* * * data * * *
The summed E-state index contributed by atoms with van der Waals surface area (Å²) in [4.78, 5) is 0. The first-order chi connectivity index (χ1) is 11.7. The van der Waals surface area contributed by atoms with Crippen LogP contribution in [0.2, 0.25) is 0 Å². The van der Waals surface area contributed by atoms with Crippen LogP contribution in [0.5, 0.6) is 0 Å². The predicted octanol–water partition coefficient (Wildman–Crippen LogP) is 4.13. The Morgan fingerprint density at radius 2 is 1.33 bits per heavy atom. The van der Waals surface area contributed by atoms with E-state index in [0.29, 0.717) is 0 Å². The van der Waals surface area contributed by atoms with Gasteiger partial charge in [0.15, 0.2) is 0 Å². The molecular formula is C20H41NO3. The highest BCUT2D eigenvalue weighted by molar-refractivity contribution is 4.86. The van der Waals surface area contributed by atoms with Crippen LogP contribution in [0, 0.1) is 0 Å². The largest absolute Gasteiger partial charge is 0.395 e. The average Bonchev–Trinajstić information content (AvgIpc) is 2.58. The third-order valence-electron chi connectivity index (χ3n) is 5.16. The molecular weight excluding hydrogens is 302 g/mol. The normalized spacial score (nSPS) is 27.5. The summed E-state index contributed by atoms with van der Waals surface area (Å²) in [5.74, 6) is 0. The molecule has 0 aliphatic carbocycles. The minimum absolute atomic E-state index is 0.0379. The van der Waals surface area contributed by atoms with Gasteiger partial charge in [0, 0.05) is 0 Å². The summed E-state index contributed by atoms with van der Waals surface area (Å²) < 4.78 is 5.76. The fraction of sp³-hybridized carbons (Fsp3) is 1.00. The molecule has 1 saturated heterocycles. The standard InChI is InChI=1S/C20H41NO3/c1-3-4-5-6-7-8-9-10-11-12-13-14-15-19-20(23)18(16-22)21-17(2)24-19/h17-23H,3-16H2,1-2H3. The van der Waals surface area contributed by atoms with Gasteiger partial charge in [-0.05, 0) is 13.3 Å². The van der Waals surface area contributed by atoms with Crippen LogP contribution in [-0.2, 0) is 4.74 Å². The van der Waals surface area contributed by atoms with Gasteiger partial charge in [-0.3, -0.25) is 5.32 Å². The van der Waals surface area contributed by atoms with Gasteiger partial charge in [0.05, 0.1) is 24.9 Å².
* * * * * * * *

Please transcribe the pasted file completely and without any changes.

The summed E-state index contributed by atoms with van der Waals surface area (Å²) in [4.78, 5) is 0. The first-order chi connectivity index (χ1) is 11.7. The van der Waals surface area contributed by atoms with Crippen LogP contribution in [0.2, 0.25) is 0 Å². The van der Waals surface area contributed by atoms with Crippen LogP contribution in [0.5, 0.6) is 0 Å². The predicted octanol–water partition coefficient (Wildman–Crippen LogP) is 4.13. The Morgan fingerprint density at radius 2 is 1.33 bits per heavy atom. The van der Waals surface area contributed by atoms with E-state index in [0.29, 0.717) is 0 Å². The van der Waals surface area contributed by atoms with Gasteiger partial charge in [0.15, 0.2) is 0 Å². The molecular formula is C20H41NO3. The highest BCUT2D eigenvalue weighted by molar-refractivity contribution is 4.86. The van der Waals surface area contributed by atoms with Crippen LogP contribution in [0, 0.1) is 0 Å². The largest absolute Gasteiger partial charge is 0.395 e. The average Bonchev–Trinajstić information content (AvgIpc) is 2.58. The third-order valence-electron chi connectivity index (χ3n) is 5.16. The molecular weight excluding hydrogens is 302 g/mol. The normalized spacial score (nSPS) is 27.5. The summed E-state index contributed by atoms with van der Waals surface area (Å²) in [5.74, 6) is 0. The molecule has 0 aliphatic carbocycles. The minimum absolute atomic E-state index is 0.0379. The van der Waals surface area contributed by atoms with Gasteiger partial charge in [0, 0.05) is 0 Å². The summed E-state index contributed by atoms with van der Waals surface area (Å²) < 4.78 is 5.76. The fraction of sp³-hybridized carbons (Fsp3) is 1.00. The molecule has 1 saturated heterocycles. The standard InChI is InChI=1S/C20H41NO3/c1-3-4-5-6-7-8-9-10-11-12-13-14-15-19-20(23)18(16-22)21-17(2)24-19/h17-23H,3-16H2,1-2H3. The van der Waals surface area contributed by atoms with Gasteiger partial charge in [-0.05, 0) is 13.3 Å². The van der Waals surface area contributed by atoms with Crippen LogP contribution in [-0.2, 0) is 4.74 Å². The van der Waals surface area contributed by atoms with Gasteiger partial charge in [-0.3, -0.25) is 5.32 Å². The van der Waals surface area contributed by atoms with Gasteiger partial charge in [0.05, 0.1) is 24.9 Å².